As well as pointing out that our Vaishnava theology tells us we should respect all living entities, Uttama and Partha quote an article from the Harmonist magazine, attributed to Srila Bhaktisiddhanta Saraswati Thakura, which states that both a man and a woman seeking to marry should “choose for their partners only such persons who serve God better than themselves.”
Mutual respect despite your differences, Uttama explains, gives a relationship the dynamic to work through all inevitable challenges.
“Respect means we’re always there and attentive, because we respect what the other person has to say or to offer,” she says. “We respond to the other person’s requests for our attention. We are present when they speak.”
Respect also means avoiding becoming overly familiar. One of the ways to do this is to apply tip #3 – having an attitude of appreciation.
Another important element of respect in a marriage is to understand when one’s spouse is having a difficult time, for instance due to stress or illness, and to respect that they want to be the best person they can, but that something may be preventing them from being so in the moment.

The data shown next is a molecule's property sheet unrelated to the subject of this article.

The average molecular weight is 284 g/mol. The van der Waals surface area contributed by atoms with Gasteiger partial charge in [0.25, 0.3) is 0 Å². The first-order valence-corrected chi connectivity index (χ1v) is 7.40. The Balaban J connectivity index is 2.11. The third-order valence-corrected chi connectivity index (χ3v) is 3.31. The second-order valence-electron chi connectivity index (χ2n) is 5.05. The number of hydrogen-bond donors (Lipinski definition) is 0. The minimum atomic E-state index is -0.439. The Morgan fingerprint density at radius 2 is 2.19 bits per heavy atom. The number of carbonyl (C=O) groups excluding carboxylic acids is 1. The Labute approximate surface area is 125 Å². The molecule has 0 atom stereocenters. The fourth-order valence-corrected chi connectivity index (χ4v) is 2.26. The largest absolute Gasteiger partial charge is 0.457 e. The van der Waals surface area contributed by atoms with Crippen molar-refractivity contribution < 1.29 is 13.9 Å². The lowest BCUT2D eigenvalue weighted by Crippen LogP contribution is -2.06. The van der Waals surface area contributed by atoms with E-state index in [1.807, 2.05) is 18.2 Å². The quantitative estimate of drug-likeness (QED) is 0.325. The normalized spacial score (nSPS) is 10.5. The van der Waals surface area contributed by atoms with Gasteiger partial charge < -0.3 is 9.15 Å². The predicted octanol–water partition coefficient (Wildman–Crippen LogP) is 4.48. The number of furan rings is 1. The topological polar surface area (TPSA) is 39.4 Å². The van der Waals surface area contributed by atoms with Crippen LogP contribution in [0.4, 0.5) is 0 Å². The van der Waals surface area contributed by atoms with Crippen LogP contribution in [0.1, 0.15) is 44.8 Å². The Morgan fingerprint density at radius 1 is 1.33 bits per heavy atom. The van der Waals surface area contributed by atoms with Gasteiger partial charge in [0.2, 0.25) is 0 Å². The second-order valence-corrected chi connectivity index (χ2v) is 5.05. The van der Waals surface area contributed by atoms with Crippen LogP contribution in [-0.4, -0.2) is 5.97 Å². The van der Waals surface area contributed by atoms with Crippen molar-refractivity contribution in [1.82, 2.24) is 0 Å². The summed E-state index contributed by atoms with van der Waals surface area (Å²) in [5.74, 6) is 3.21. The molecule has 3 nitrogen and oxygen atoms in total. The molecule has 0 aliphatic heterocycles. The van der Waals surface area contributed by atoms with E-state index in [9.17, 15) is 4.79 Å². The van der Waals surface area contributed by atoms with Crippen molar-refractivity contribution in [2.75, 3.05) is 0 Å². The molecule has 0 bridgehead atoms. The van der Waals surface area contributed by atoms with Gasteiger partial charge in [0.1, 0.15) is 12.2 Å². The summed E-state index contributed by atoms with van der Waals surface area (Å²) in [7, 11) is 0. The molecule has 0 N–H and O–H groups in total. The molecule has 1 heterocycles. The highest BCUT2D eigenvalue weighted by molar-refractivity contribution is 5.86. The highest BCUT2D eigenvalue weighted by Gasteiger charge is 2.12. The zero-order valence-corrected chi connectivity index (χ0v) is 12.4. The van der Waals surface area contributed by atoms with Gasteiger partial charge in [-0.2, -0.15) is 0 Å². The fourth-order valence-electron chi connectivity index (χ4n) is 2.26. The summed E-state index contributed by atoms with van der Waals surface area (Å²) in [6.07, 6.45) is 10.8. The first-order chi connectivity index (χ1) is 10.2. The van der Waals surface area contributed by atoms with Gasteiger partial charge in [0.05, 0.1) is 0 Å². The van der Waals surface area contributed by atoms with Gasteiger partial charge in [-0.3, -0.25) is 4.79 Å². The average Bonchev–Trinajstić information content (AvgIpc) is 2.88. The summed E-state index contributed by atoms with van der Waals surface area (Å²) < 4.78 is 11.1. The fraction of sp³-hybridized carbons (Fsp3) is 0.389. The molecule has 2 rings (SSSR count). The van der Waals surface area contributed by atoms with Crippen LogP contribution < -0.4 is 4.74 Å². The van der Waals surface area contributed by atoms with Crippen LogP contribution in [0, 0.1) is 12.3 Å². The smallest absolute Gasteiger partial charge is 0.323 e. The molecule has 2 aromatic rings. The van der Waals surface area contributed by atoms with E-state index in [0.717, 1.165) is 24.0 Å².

“If we can just reach out, and help them find what's missing, then we can go back to having good interactions,” she says.
Finally, Uttama points out the importance of having self respect, as a part and parcel of Krishna who is there to serve Him. “If we have proper self respect, then that decreases our need for demanding respect from our partner, so that we are able to be respectful,” she says.
Up to 69% of marital disagreements may not be solvable, but can be managed. Change the things that can be changed. Accept the things that can’t be changed. Pray for the wisdom to know the difference.
Tolerance is another important Vaishnava quality, emphasized by Sri Chaitanya Mahaprabhu.
“In the beginning of a relationship, it’s like, ‘everything's perfect, we’re in heaven,’” Partha says. “Then, over time, couples begin to discover their differences. And then they begin to discover that some of the differences are annoying. And then they start to both think, everything would be perfect if the other person changes.”